In 1989, he was among the founding members of the Slovenian Democratic Union. When the DEMOS coalition won the first free elections in Slovenia in April 1990, Bavčar became Minister of the Interior in the cabinet of Lojze Peterle. In this function, he became one of the main architects of the Slovenian path to independence from Yugoslavia. Together with the Minister of Defence Janez Janša, Bavčar organized the Slovenian defence during the Ten Day War in June and July 1991. After the split in the Slovenian Democratic Union in 1992, Bavčar became member of the left liberal Democratic Party. After the crisis in the DEMOS coalition in early 1992, after the fall of Lojze Peterle's government, Bavčar unsuccessfully tried to get elected as Prime Minister. He finally joined the coalition government of Janez Drnovšek.

He was elected member of the National Assembly of Slovenia in 1992. In 1994, he joined the ruling Liberal Democracy of Slovenia. Between 1997 and 2002, he served as Minister for European integration in the left wing government of Janez Drnovšek. During this period, he parted with his old friend Janez Janša, who had joined the Slovenian Democratic Party and rose to become the leader of the conservative opposition.

Business career

In 2002, Bavčar announced his withdrawal from politics. On the same year, he became the chairman of the Istrabenz holding company from Koper, which made him one of the most powerful managers in Slovenia. While heading the company, Bavčar attempted a management buyout of Istrabenz, which failed due to world financial crisis. On March 31, 2009 Bavčar resigned as the President of Istrabenz.[1] Six months later he was arrested in financial fraud investigation and released after 10 hours.[2] Financial fraud investigations (of his time in Istrabenz) are still in progress.[3]

See also

Political offices
Preceded by
Tomaž Ertl
Minister of the Interior
May 16, 1990 – January 25, 1993
Succeeded by
Ivan Bizjak

References

  • Biography at the 'Slovenian Spring' Webportal of the Slovenian National Museum of Modern History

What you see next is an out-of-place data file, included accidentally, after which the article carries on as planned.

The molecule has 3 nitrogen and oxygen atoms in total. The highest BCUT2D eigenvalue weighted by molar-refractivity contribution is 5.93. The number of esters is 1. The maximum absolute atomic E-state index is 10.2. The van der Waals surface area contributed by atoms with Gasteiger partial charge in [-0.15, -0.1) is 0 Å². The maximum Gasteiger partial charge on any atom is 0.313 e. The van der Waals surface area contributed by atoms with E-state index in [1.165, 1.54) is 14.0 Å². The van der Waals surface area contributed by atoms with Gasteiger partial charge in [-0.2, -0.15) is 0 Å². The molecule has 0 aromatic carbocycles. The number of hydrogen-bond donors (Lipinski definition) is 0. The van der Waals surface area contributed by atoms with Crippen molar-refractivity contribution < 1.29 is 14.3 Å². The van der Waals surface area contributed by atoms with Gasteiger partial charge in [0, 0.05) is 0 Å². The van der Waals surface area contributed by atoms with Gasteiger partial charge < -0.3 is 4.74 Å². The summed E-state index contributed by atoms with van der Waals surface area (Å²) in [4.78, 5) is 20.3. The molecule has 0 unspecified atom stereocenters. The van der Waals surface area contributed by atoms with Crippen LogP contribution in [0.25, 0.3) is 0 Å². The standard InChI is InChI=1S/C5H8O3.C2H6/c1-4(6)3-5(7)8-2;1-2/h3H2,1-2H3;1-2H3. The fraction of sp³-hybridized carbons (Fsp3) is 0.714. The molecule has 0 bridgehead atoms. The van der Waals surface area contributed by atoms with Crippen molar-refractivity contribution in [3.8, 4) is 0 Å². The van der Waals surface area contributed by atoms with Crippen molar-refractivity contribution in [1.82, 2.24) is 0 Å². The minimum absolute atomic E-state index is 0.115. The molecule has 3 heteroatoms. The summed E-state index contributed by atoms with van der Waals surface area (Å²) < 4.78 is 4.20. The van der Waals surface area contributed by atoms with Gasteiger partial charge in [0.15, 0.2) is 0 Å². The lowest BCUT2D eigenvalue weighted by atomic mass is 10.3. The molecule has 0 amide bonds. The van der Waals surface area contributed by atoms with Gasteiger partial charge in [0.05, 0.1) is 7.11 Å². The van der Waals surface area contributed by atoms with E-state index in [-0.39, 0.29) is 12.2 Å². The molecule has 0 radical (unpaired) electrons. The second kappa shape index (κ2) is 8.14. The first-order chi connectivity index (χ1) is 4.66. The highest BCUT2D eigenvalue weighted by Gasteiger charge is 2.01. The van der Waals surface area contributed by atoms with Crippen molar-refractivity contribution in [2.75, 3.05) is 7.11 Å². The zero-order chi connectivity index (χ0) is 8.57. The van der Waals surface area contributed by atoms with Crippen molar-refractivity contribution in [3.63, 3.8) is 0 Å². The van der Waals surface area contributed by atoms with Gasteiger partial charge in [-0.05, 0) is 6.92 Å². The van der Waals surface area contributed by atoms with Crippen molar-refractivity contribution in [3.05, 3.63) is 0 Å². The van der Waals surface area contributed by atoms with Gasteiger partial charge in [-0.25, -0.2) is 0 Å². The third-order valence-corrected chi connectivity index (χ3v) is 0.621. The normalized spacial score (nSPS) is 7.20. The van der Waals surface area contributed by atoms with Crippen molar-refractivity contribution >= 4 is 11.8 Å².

This article was sourced from Creative Commons Attribution-ShareAlike License; additional terms may apply. World Heritage Encyclopedia content is assembled from numerous content providers, Open Access Publishing, and in compliance with The Fair Access to Science and Technology Research Act (FASTR), Wikimedia Foundation, Inc., Public Library of Science, The Encyclopedia of Life, Open Book Publishers (OBP), PubMed, U.S. National Library of Medicine, National Center for Biotechnology Information, U.S. National Library of Medicine, National Institutes of Health (NIH), U.S. Department of Health & Human Services, and USA.gov, which sources content from all federal, state, local, tribal, and territorial government publication portals (.gov, .mil, .edu). Funding for USA.gov and content contributors is made possible from the U.S. Congress, E-Government Act of 2002.
 
Crowd sourced content that is contributed to World Heritage Encyclopedia is peer reviewed and edited by our editorial staff to ensure quality scholarly research articles.
 
By using this site, you agree to the Terms of Use and Privacy Policy. World Heritage Encyclopedia™ is a registered trademark of the World Public Library Association, a non-profit organization.
 


Copyright © World Library Foundation. All rights reserved. eBooks from Project Gutenberg are sponsored by the World Library Foundation,
a 501c(4) Member's Support Non-Profit Organization, and is NOT affiliated with any governmental agency or department.